So you’re upset because you’re in residential treatment and you just got a new roommate. This roommate seems nice, but he is a bit more rambunctious than your last roommate, he’s loud and always on his phone, and he tends to leave his things out all over the place. You’ve had enough of this and so you demand that your house manager move your roommate, but your house manager thinks you need to find a way to make it work.  So what do you do? First, identify the problem. What are you really upset about? Are you upset that you have a new roommate? Are you upset that he/she isn’t as neat as your last roommate? Are you upset with your house manager for telling you no? Identifying the initial problem will help to alleviate the added stress you feel while trying to solve the issue. Studies show that when dealing with problems, people tend to ignore the “little” problems, which then build up on top of each other to create one big problem.

2. Determine Your End Goal

The main problem in the scenario is that your new roommate isn’t quite meeting your expectations. Your house manager already made it clear that moving your new roomie isn’t an option, so it looks as if your goal is going to be working with your roommate to come to a solution that works for both of you. Determining your end goal will help you to be able to come up with different effective ways of solving the issue.

3. Brainstorm Solutions

It is helpful to make a list of possible solutions to your problem. This will help you to determine the best way to approach the situation. In this particular situation, you can ask your house manager to mediate a conversation between you and your new roommate, or you can also try and approach your roommate on your own. Remember, when trying to problem solve it is always best to do so when you are calm and collected. Reacting out of emotion is likely to magnify the issue, which will lead you further away from finding a solution.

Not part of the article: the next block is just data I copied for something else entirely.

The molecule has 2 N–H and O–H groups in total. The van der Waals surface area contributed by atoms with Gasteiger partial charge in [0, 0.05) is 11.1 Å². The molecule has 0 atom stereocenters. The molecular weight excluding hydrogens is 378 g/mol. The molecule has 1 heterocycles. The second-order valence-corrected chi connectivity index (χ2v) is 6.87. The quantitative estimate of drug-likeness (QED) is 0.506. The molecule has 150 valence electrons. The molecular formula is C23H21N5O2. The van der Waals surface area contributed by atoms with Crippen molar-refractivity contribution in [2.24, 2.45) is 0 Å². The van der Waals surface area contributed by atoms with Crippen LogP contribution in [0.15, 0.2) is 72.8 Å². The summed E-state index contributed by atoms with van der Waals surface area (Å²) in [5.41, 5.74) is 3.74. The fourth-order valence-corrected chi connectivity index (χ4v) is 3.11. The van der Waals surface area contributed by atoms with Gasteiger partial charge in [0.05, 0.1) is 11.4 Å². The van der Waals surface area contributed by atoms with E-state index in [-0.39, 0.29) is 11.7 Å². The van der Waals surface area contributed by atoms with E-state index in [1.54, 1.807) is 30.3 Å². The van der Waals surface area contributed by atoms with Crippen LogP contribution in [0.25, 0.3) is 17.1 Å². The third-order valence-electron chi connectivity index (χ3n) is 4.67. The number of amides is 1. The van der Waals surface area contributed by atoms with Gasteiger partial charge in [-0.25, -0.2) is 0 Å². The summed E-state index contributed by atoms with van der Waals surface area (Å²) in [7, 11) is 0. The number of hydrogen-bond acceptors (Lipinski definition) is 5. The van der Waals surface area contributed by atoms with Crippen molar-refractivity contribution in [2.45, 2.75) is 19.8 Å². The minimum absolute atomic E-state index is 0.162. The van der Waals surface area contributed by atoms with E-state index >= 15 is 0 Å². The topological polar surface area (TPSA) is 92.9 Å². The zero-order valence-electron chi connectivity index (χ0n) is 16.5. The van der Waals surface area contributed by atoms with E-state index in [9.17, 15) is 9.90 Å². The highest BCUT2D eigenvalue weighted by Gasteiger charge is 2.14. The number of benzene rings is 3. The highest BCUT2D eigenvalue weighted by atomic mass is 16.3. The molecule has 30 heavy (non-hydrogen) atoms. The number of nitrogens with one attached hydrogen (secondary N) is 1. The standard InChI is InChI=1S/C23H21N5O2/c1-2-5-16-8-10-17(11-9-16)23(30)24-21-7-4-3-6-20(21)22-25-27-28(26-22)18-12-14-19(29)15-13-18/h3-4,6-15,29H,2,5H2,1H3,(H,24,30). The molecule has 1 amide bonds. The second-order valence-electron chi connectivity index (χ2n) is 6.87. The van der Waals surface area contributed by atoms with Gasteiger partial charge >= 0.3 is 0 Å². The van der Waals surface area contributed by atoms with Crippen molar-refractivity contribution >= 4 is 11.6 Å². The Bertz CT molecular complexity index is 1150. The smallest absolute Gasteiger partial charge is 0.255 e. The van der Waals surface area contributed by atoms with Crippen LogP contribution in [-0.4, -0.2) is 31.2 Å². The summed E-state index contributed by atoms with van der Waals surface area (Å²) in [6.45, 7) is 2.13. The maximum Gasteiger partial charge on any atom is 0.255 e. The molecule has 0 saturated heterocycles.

4. Execute Your Solution

This might be the hardest step of all, as solving problems isn’t something addicts in early recovery have mastered. Again, this is the part where you dive in, because you, and you alone are going to be the one to change your situation, you are going to be the one to solve your problems going forward.  Referring back to the scenario above, it might be helpful to explain your expectations of a new roommate, and work together to come up with some boundaries and rules that work best for both you. Lack of communication is a pretty common contender for igniting problems between two people. Communicating effectively helps to resolve these issues and works to strengthen your problem-solving skills.

Remember, progress not perfection. Start small, and work on it little by little.  The main goal is to take the initiative when a problem arises. You can work on the details as you go. Hotel California By The Sea is the perfect place to learn and practice all the necessary skills to solving problems. Our treatment centers provide you with knowledge and skills that will carry you through a lifetime of problem solving. There is no greater gift to give yourself than the courage to dive back in without fear and the tools to keep you afloat.  Don’t be left on the dock, struggling with whether or not to jump in. Take the plunge, and swim! You’ll be surprised at just how quickly you’ll be able to navigate your way through the treacherous waters that is problem solving.[/fusion_text]